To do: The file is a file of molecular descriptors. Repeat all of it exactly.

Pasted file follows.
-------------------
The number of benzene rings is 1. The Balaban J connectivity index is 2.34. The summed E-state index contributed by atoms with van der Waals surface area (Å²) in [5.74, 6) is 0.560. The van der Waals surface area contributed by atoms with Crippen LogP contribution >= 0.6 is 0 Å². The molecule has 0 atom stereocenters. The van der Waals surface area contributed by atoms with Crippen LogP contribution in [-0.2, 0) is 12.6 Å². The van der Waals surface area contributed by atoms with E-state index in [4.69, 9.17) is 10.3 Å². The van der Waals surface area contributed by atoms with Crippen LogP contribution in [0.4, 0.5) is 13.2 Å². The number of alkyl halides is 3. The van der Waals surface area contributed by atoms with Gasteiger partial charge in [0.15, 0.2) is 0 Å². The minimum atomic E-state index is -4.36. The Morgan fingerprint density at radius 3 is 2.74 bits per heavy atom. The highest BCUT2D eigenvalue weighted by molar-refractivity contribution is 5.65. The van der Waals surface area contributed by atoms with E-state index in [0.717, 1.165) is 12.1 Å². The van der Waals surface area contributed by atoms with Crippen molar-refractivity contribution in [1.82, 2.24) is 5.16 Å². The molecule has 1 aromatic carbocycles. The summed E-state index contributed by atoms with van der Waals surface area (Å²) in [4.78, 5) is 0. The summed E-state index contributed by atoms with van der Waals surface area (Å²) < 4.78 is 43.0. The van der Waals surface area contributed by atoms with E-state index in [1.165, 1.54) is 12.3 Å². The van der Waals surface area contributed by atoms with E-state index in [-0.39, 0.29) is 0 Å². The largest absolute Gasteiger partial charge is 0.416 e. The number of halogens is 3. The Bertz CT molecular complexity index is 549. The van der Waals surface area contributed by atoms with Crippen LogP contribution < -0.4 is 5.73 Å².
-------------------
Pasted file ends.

The number of benzene rings is 1. The Balaban J connectivity index is 2.34. The summed E-state index contributed by atoms with van der Waals surface area (Å²) in [5.74, 6) is 0.560. The van der Waals surface area contributed by atoms with Crippen LogP contribution >= 0.6 is 0 Å². The molecule has 0 atom stereocenters. The van der Waals surface area contributed by atoms with Crippen LogP contribution in [-0.2, 0) is 12.6 Å². The van der Waals surface area contributed by atoms with E-state index in [4.69, 9.17) is 10.3 Å². The van der Waals surface area contributed by atoms with Crippen LogP contribution in [0.4, 0.5) is 13.2 Å². The number of alkyl halides is 3. The van der Waals surface area contributed by atoms with Gasteiger partial charge in [0.15, 0.2) is 0 Å². The minimum atomic E-state index is -4.36. The Morgan fingerprint density at radius 3 is 2.74 bits per heavy atom. The highest BCUT2D eigenvalue weighted by molar-refractivity contribution is 5.65. The van der Waals surface area contributed by atoms with E-state index in [0.717, 1.165) is 12.1 Å². The van der Waals surface area contributed by atoms with Crippen molar-refractivity contribution in [1.82, 2.24) is 5.16 Å². The molecule has 1 aromatic carbocycles. The summed E-state index contributed by atoms with van der Waals surface area (Å²) in [4.78, 5) is 0. The summed E-state index contributed by atoms with van der Waals surface area (Å²) < 4.78 is 43.0. The van der Waals surface area contributed by atoms with E-state index in [1.165, 1.54) is 12.3 Å². The van der Waals surface area contributed by atoms with E-state index in [-0.39, 0.29) is 0 Å². The largest absolute Gasteiger partial charge is 0.416 e. The number of halogens is 3. The Bertz CT molecular complexity index is 549. The van der Waals surface area contributed by atoms with Crippen LogP contribution < -0.4 is 5.73 Å².